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Farmers in the Okavango district will have to continue incurring the heavy costs of transporting their cattle to Makalamabedi quarantine at least up until June this year when the one located within that area becomes operational.
For a very long time the farmers have been complaining about the financial burden they are forced to bear either to transport or herd their cattle from Okavango down to Makalamabedi Quarantine Camp before they can be sold for slaughter at the Botswana Meat Commission. The farmers have been calling for the resuscitation of the Kgomokgwana quarantine which they argued will be of great relieve to them.
Member of Parliament for Okavango Kenny Kapinga has this week asked the Assistant Minister of Agriculture, Molebatsi Molebatsi to give an update about the progress made to resuscitate the quarantine.
He also wanted to know the exact or approximate date when the quarantine will be opened for use by farmers and when artificial insemination will become accessible to farmers in the Okavango constituency. The MP also wanted to know if there was any intention to convene a farmer’s day in the Okavango and if so, when such can be expected.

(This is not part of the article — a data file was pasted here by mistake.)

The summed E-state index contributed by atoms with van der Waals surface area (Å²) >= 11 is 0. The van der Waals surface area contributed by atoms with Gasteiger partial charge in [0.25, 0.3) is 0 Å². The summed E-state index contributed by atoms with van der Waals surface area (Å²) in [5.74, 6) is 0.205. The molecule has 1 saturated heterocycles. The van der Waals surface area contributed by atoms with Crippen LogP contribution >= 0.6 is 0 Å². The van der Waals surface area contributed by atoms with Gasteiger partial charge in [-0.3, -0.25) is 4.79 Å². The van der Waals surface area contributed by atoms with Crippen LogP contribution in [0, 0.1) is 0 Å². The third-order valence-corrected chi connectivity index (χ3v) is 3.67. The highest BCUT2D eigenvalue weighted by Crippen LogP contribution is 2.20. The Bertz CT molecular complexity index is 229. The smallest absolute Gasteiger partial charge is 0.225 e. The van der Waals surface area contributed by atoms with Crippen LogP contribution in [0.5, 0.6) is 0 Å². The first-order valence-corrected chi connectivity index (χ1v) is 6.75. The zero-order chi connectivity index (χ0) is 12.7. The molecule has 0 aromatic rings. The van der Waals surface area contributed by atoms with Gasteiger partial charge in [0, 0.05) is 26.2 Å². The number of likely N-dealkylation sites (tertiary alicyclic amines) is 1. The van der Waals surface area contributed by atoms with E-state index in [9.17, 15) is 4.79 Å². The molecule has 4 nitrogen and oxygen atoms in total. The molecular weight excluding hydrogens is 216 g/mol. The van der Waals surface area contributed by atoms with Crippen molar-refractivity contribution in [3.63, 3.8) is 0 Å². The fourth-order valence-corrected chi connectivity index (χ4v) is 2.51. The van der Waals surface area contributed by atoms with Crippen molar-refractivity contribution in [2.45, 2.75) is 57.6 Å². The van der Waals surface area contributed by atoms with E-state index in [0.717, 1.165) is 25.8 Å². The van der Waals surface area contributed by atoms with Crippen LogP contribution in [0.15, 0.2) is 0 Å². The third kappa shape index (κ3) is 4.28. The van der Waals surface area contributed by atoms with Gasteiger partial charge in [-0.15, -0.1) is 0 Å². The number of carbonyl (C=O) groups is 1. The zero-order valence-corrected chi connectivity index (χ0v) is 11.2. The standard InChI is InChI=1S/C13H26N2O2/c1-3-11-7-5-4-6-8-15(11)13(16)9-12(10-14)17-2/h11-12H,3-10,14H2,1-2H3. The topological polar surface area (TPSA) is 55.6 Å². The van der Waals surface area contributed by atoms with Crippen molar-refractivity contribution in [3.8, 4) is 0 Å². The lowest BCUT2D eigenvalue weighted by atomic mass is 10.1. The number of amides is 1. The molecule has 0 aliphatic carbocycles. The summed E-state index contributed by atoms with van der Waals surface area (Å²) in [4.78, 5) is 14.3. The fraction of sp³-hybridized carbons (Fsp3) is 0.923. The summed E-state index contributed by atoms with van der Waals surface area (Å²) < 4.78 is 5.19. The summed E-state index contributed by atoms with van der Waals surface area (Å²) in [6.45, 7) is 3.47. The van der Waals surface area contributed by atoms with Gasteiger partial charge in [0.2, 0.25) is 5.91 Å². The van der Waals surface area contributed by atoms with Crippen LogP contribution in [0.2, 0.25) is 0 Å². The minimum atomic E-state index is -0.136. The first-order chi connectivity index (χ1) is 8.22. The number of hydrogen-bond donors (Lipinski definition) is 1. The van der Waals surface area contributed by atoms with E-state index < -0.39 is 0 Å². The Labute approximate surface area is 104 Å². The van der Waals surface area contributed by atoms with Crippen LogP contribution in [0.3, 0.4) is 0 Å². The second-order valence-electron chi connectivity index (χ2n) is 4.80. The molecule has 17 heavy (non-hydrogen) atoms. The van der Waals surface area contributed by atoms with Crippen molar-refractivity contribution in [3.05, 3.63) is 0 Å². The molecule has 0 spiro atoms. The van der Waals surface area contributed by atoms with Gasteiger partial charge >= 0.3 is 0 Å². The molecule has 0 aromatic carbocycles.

In response, Molebatsi revealed that their expectation is that the quarantine camp will start to operate in June 2023. He explained that the delay in its resuscitation was caused by the Covid-19 pandemic just like other government services that were shelved. Molebatsi is hopeful that the quarantine will therefore be operational by the set time so that it can benefit the farmers.
Meanwhile the assistant minister has stated that his ministry is continuing with its efforts to bring the artificial insemination services to the Okavango region so that it can become accessible to farmers.
He added that the ministry is also revamping the artificial insemination program indicating that they have engaged private companies to conduct the program. Molebatsi stressed that other artificial insemination services will be privatised so that they can be done by the private sector.
He explained that besides that they also engage the Botswana Agricultural Marketing Board (BAMB) to assist them so that they can continue with the program.
“We are also considering doing some artificial insemination camps which will be operated by the members of the community like we are doing in some Southern part of the country,” he said.
Regarding government’s intention to convene a farmer’s day in Okavango, Molebatsi said that it is not responsibility of the ministry to organise that, but theirs is only to advise the farmers to it themselves. He added that their efforts as the ministry are to identify the excelling farmers and help them to publicise the farmer’s day so that it can become a success.